First a bit of history about Search Engine Optimisation
SEO can trace its history way back to 1994 when the early pioneers discovered that they could use the Internet to drive traffic to their sites and hence sell their goods. As this idea became more accepted, people started competing with each other for traffic and that meant that they had to ‘convince’ the Search Engine of the day to list their site for appropriate terms.
The Search Engine of the Day has changed over the years, Alta Vista, Ask Jeaves and Yahoo all being the top dog at some time. However, today, the big player is Google and thus that is the engine everyone wants to get listings on, and that of course means you have to understand the rules.
The Rules of The Old SEO
The rules that the Search Engines use have altered drastically over the years, as they have become more and more sophisticated. At the start, it was easy to ‘trick’ the Engines, all you needed to do was to stuff the pages with your keywords and get some links to the site (Google’s first stab at SEO was based on something called PageRank which basically is all about the number of links to a site – and not much else).
These ‘old’ rules however had one big problem, in that the SEO professionals of the day kept finding ways around them and thus the Engines had to keep taking steps to close these ‘holes’ in their rule sets.
This process escalated over the years, especially since 2010, and basically Google decided that enough was enough and decided on a whole new approach, one that could not be
tricked and relied on one thing, perceived quality.
The New SEO and Perceived Quality
Today, with the advent of something called ‘SEMANTIC SEO’ (the meaning of a site, what it is really all about), things are a lot different, it being all about the quality of the content of a site.
But Why use the term Perceived Quality?
I use this term as I believe that there are limits to what Google can do, in that its computer algorithms cannot ‘really’ decide on what is real ‘quality’ content and what is not. Also, as mentioned above, links had, and still have a vital role to play in how Google decides what site to list for what. But it cannot always tell if these links are ‘real’ or have been created, thus in all cases Google looks at a page/site and decides (using it’s rule sets) if it is quality or not.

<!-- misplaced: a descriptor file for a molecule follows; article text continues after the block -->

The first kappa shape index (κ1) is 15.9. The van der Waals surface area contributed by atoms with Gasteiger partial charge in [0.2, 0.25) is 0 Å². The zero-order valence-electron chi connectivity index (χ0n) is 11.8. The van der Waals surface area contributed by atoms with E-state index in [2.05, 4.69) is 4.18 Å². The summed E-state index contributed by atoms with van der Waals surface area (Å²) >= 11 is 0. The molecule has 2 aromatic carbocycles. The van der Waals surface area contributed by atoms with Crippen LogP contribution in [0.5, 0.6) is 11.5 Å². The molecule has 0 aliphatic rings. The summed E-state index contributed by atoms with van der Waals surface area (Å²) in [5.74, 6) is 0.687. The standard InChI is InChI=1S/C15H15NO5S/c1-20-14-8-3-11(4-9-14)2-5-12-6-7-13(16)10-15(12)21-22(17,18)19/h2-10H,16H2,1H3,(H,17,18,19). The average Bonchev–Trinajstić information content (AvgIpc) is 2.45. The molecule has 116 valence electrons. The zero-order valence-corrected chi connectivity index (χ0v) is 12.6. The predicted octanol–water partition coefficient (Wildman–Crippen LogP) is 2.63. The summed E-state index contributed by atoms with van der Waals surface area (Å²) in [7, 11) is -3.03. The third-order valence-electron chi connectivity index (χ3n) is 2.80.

This is why I say it is the quality that Google perceives in a site that is important. So how can you convince Google that your content is good enough to get a top ranking??
The Rules of the NEW SEO in Detail
Despite all the changes that have taken place in the world of SEO since 1994, but all of them are based on four things, one of these only recently coming to the fore.
The Four Things SEO is and was Based Upon
The way a site is built is important as if it is constructed in the wrong way then Google cannot (or may just not want to be bothered to) find all the pages in a site. Also if the site is built in such a way that it is very slow, or is not mobile friendly, then too Google will downgrade the site in various ways.
One thing that does not cause so much of a problem today is that of the ‘Code to Text’ ratio (the amount of code that is used to build a site versus the number of words visible to the visitor). In the old days, too much ‘construction code’ was an issue, but today, with the advent of WordPress and the like, Google has been ‘forced’ to ignore this area, virtually all sites being very code heavy.